The Bird Dog exercise is a classic core exercise that emphasizes lower back strength and balance. If you’ve never done it before, the first few reps make seem awkward and difficult to balance, but once you get the form down, you’ll want to make it a staple in your exercise program.
Below are 4 variations of the bird dog exercise that are in order of difficulty from easiest to hardest.
Bird Dog Exercise Instructions & Technique
1. Start with on your hands under your shoulders and knees under your hips, while keeping your head, neck, and back straight
2. Raise your right arm and reach it forward until it’s in line with your torso
3. As you bring your arm forward, kick your left leg backwards until it’s straight and in line with your torso, hold for 1 second
4. Slowly bring your arm and leg back to the ground and repeat with the opposite arm and leg
Bird Dog Exercise Benefits
Bird Dog Exercise #1 | Basic Bird Dog
For the basic bird dog, start out with your hands directly underneath your shoulders and knees under your hips, forming a box with 90 degree angles. Even in the resting position, you should try to tighten your core, while keeping your shoulders down and back away from your ears (they want to drift upwards). At the top position, keep your arm and leg in line and be sure not to raise your head upward. Instead, keep your head in a neutral position to minimize pressure on your neck.
Bird Dog Exercise #2 | The Zipper
This exercise is similar to the basic bird dog, but instead of alternating arms and legs, you will complete the exercise with one leg/arm, then repeat with the other side. In addition, as you can see from the photo below, you are going to crunch your elbow and your knee so that they meet underneath your body. If you have tight hips, or lack upper back flexibility, you may not be able to touch your elbow to your knee. An even more advanced version if you are flexible is touching your nose to your knee, as is shown in the video.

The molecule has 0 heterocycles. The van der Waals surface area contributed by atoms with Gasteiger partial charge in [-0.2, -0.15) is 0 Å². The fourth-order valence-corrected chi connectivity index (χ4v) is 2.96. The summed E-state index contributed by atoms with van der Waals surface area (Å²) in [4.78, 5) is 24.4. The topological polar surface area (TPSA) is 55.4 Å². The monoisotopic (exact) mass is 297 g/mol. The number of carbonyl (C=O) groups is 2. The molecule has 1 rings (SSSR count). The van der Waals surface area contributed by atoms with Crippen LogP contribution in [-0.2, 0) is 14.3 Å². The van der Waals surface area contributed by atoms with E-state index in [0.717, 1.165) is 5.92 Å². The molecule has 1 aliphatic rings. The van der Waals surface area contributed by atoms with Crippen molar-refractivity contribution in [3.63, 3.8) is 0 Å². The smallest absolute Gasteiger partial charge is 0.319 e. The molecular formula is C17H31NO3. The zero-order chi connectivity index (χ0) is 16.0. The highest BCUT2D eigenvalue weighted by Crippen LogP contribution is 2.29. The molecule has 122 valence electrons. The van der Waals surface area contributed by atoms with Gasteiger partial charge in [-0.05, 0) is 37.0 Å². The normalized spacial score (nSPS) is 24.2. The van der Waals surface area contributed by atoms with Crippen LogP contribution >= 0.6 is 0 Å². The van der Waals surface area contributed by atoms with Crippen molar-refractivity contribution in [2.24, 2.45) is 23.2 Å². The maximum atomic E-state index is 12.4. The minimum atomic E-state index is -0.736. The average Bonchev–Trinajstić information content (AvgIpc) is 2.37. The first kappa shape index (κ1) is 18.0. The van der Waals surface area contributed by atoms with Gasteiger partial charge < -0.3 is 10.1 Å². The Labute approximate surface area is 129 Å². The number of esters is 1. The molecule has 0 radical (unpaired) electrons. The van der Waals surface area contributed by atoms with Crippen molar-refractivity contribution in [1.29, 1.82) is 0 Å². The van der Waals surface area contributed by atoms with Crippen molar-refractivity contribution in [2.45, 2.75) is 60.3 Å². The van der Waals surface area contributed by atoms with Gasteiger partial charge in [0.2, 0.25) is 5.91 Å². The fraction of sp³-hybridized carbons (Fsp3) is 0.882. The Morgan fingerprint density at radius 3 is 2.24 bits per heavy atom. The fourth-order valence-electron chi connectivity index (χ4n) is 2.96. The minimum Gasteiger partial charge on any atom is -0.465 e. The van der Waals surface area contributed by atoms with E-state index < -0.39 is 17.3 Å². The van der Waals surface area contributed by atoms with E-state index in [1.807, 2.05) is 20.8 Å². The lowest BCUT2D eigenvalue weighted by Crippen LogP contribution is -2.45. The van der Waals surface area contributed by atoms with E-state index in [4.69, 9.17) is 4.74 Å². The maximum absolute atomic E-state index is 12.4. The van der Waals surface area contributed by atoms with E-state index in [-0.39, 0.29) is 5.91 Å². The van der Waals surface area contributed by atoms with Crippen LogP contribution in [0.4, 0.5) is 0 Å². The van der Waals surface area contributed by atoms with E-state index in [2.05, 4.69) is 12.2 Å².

Bird Dog Exercise #3 | On Exercise Ball
To make the bird dog more challenging and test your stabilization, you can use a stability ball. Be sure to put your hips on the top of the ball to make it more challenging. The further away you place your hips from the top of the ball, the less you will need to stabilize your body. Similarly, if your hands and feet are close to the ball, the exercise becomes more difficult, as opposed to keeping them further away from the ball. The exercise ball should be large enough to make you need to stabilize your body, but not so large that you have trouble touching your hands and feet down at the same time.
Bird Dog Exercise #4 | In Push-Up Position
The most challenging variation of all is completing the bird dog without using your knees, or elbows to help you balance your body. This variation takes a lot of core strength and even more importantly stabilization. Starting out in the push up position, you extend your right arm and left leg simultaneously, while keeping your hips steady so they don’t tip to one side or the other.